Selecting the Right CAM System
David Hayden is the owner of CAD/CAM for the Home and Small Shop.
Computer Aided Manufacturing (CAM) software can be a powerful tool for most shops. Still many shops may never need a CAM system. For example, a small shop that does mostly simple turning, milling, and drilling may have all the power they need in the machine's CNC control. In this case, buying CAM software may be a waste of money.
Shops that frequently make complex parts requiring complicated calculations to complete the NC program could benefit from CAM software. Another compelling reason to buy a CAM system is to bring in more business. Often customers require CAM capability.
Once you decide to buy CAM software, your work really begins. There are dozens of very good CAM systems. Most of them can do all the basic NC programming. And, there are vast differences in capabilities, features, costs, learning curves, training expenses, customer support, etc.
As a CAM Systems Administrator, one of my duties is to stay on top of trends in the CAD/CAM Industry. Over the years, I have learned a lot about selecting and maintaining CAD/CAM software, and integrating old technologies with new. Following are the guidelines I use and/or recommend to upper management regarding CAM system selection.
The size and future direction of your shop should have a strong influence over your selection of CAM software. If you are a small job shop with limited resources and you need CAM capability, your choices will be based on cost vs features.
If your shop must interface with engineering departments, customer CAD systems and so on, your decision will be far more complex.
Depending on your situation, you should review and answer some or all of the following questions:
* Is the CAM system going to be of strategic importance to the company?
* What is our goal for having a CAM system?
* What is the budget for purchasing the software?
* How much money can our company afford to budget annually for maintaining the software and hardware?
* What are our competitors using?
* What are our customer expectations with regards to our NC / CAM programming capabilities?
* What CAD programs are our customers using?
* What are our machine capabilities / requirements? Turning, milling, 5 or more axis positioning, 3 or more axis simultaneous movement?
* What is the local labor pool from which we can draw programmers?
* Is our NC / CAM programming done by dedicated programmers or by machinists, operators, supervisors, methods engineers, etc.?
* Do we need an MIS or IT staff to support the software and hardware?
* Will CAM software ownership enhance our shop's market position?
* How large is the local user base for our CAM software?
* How large / stable is the software vendor's company?
* To what extent will our company suffer if the software developers go out of business?
* What features must we have in a CAM package?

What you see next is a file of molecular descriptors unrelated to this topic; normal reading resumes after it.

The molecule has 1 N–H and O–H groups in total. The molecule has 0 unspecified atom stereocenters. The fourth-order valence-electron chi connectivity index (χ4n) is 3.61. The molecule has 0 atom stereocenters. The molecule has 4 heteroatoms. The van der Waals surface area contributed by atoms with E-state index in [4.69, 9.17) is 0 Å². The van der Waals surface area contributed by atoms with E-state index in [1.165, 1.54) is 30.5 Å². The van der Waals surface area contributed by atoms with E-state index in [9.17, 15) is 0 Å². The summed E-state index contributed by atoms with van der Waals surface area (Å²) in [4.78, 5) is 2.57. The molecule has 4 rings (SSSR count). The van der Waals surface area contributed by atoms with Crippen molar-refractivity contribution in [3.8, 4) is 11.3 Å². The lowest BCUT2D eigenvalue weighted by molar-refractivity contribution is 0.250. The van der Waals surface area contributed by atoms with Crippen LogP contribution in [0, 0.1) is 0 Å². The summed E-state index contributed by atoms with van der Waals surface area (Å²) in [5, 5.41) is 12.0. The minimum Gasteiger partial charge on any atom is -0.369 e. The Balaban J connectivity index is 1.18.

* What features do we want to have but could get along without?
* What is the software vendor's reputation for customer support?
* Is there local training and support for the software? Or, will employees have to travel to get training?
Seems like a lot of questions doesn’t it? You may not need to answer all of them or you may have many more. Either way, CAM software selection should be well thought out.
Too often, in my experience, the selection of a CAM system is driven entirely by retail price. Likewise I have seen the decision made exclusively by the programmer or programming group without regard for corporate goals, interdepartmental requirements, marketing opportunities or subcontracting situations.
Selecting by Price
Obviously, the retail price is a consideration. The price of CAM software can range from hundreds to tens-of-thousands of dollars. But that is only part of the story.
There are two bottom line numbers you should look for. First is the total acquisition or start up price. To determine this number you need to know:
* The software purchase price. This can vary greatly based on the features or modules you need. Most CAM software has modules for turning, milling, multi-axis machining, etc. This pricing scheme allows the vendors to tailor appropriate cost / feature solutions for their customers.
* The total training cost required to get the programmer productive. Different packages have different degrees of complexity. Some have very long learning curves that require weeks of extensive training.
* The cost of the hardware required to best use the software. Many CAM systems require high end computers. In some cases, the hardware requirements can be in the tens-of-thousands of dollars.
* The installation cost if you do not have the IT / MIS staff to handle the software installation. If your shop does not have an MIS department or person to install and administer the CAM software, what are those services going to cost?
* The cost of annual maintenance for the first year. Software developers are constantly improving their products and cleaning up bugs that were inadvertently programmed into the system. Having an annual maintenance contract will help you keep your software up to date.
* The cost of any support contracts. The first year is typically the toughest. Until your programmers become experienced, they may need a lot of support. Often, to get the extensive support you need, you will require a support contract.
* The cost of any travel required to attend training. If the software is not locally supported or the vendor or local trade schools do not have courses for the software, you will have travel expenses associated with training your programming staff.